(ATF) Washington is upping the pressure on Taiwan’s semiconductor manufacturers to allocate more output to US carmakers, Commerce Secretary Gina Raimondo said Tuesday.
The US is also looking for ways to spur domestic production of a range of industrial components as it aims to reduce its reliance on foreign suppliers, particularly those in China, Raimondo said.
Taiwanese high-tech chip foundries are some of the world's biggest and most advanced, and Taiwan Semiconductor Manufacturing Company (TSMC) is the world's largest.
The industry, a substantial export, is powering Taiwan’s economy through the global coronavirus crisis. “Booming demand for semiconductors is prompting us to raise our Taiwan growth forecast for this year from 4.5% to 5%,” Julian Evans-Pritchard, senior economist at Capital Economics, said.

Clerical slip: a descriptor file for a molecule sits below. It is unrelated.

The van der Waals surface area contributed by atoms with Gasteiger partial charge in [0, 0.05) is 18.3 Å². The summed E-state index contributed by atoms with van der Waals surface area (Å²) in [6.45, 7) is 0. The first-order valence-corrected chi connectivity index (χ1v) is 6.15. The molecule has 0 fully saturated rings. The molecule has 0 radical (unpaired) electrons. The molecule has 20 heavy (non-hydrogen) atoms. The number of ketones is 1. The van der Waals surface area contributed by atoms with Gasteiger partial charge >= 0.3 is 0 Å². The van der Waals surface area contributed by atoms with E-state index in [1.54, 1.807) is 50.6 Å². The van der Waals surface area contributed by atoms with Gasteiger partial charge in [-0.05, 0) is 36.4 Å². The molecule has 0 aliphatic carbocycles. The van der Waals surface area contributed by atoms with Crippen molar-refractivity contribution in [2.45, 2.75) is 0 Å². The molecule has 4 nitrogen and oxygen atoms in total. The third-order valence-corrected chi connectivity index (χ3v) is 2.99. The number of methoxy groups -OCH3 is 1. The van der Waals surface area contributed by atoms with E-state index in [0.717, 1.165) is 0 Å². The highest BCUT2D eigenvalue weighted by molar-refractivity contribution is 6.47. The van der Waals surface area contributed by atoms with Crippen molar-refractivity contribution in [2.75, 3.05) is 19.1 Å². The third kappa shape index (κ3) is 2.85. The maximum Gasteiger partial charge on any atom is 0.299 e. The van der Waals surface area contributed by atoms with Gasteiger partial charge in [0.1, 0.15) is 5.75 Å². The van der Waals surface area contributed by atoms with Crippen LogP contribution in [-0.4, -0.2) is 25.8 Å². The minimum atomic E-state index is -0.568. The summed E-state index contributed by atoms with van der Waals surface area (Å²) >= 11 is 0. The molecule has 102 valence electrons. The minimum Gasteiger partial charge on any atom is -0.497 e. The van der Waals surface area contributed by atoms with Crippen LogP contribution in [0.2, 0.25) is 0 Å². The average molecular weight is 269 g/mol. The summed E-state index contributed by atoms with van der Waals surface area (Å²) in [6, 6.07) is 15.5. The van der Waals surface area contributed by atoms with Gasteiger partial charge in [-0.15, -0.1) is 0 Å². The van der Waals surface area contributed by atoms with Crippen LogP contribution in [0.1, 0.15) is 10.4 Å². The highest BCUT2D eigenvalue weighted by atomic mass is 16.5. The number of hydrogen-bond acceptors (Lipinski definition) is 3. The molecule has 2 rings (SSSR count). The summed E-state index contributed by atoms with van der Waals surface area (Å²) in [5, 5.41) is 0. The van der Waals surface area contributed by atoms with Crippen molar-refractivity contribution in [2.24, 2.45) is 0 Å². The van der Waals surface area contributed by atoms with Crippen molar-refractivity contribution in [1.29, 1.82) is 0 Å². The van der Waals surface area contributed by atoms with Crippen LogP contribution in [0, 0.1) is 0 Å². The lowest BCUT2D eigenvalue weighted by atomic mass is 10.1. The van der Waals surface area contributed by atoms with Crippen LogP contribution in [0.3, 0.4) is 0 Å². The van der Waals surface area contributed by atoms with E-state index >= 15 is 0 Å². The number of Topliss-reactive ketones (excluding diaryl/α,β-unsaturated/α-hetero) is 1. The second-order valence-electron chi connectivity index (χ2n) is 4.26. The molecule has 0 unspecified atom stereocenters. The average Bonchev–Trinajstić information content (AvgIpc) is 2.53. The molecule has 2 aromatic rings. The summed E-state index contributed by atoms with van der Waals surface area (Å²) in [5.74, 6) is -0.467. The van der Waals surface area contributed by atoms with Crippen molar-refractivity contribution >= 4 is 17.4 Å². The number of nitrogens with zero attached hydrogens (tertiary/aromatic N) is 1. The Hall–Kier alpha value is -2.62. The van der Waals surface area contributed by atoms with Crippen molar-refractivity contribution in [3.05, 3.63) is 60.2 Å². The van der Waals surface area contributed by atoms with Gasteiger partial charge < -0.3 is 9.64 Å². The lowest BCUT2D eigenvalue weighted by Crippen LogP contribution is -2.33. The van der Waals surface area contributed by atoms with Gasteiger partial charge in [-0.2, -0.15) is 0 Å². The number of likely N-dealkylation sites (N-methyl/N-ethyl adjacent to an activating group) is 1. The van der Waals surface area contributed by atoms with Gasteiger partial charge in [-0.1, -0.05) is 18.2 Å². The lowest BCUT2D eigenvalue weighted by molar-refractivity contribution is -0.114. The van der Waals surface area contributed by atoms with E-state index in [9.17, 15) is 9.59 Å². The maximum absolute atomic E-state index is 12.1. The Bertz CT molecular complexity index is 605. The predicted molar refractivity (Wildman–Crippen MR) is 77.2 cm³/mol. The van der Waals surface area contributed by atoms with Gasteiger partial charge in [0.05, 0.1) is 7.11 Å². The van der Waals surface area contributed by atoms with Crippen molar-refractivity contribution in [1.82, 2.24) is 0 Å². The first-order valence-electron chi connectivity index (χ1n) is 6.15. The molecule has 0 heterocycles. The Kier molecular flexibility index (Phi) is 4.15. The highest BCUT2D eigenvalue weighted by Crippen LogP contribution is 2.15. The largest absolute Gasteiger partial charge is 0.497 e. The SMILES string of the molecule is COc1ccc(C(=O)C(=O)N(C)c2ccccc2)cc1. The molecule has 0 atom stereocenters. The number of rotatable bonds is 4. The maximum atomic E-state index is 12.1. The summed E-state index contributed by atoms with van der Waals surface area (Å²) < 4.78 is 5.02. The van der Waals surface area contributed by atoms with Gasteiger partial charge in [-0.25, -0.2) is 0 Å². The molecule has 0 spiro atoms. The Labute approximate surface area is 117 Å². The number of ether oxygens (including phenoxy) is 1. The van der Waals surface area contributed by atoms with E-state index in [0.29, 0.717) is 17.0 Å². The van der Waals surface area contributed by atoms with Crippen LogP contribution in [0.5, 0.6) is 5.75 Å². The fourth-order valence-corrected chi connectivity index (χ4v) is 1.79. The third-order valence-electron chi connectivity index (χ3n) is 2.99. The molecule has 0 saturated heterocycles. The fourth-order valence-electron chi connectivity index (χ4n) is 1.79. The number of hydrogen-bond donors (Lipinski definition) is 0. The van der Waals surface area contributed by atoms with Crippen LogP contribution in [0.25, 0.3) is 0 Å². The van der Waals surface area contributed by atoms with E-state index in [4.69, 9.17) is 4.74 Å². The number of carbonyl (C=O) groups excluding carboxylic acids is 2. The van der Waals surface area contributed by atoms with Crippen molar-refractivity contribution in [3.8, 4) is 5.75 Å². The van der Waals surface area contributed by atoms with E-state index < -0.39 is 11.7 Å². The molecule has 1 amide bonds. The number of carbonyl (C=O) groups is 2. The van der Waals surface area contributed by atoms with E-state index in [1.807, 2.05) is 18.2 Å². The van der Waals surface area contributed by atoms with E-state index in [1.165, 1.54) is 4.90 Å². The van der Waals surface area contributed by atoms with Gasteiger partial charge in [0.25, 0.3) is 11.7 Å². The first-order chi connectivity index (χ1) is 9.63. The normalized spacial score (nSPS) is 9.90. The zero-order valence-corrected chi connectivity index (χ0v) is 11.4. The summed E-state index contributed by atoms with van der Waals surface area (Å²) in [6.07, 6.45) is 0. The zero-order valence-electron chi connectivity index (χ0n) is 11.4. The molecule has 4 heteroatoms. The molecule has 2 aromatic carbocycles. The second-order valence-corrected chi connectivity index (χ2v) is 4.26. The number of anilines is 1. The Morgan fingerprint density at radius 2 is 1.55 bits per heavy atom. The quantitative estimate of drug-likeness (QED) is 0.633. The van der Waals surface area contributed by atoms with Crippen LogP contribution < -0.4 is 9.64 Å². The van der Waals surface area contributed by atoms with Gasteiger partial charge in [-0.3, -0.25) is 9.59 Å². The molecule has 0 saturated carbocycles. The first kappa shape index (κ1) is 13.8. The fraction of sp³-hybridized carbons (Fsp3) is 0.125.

This is well above the consensus of just 4.2%.
PRODUCED IN ASIA
Officials from other countries also are urging Taiwan to help with the crunch for the vital chips, the vast majority of which are produced in Asia.
"We're working hard to see if we can get the Taiwanese and TSMC, which is a big company there, to prioritize the needs of our auto companies since there's so many American jobs on the line," Raimondo said. "Not a day goes by that we don't push on them."
The Commerce secretary lamented the lack of domestic chip production.
"Right now we make zero percent of leading edge chips in the US” she said. “That's a problem, we ought to be making 30% because that matches our demand. It is definitely the case that we have to re-shore much of our supply chain.”
Early last month TSMC announced plans to invest $100 billion over three years to ramp up production capacity. It did not say where it would make the investments but last year, the company said it planned to spend $12 billion on a foundry in Arizona, its second US manufacturing site.
With reporting by Agence France-Presse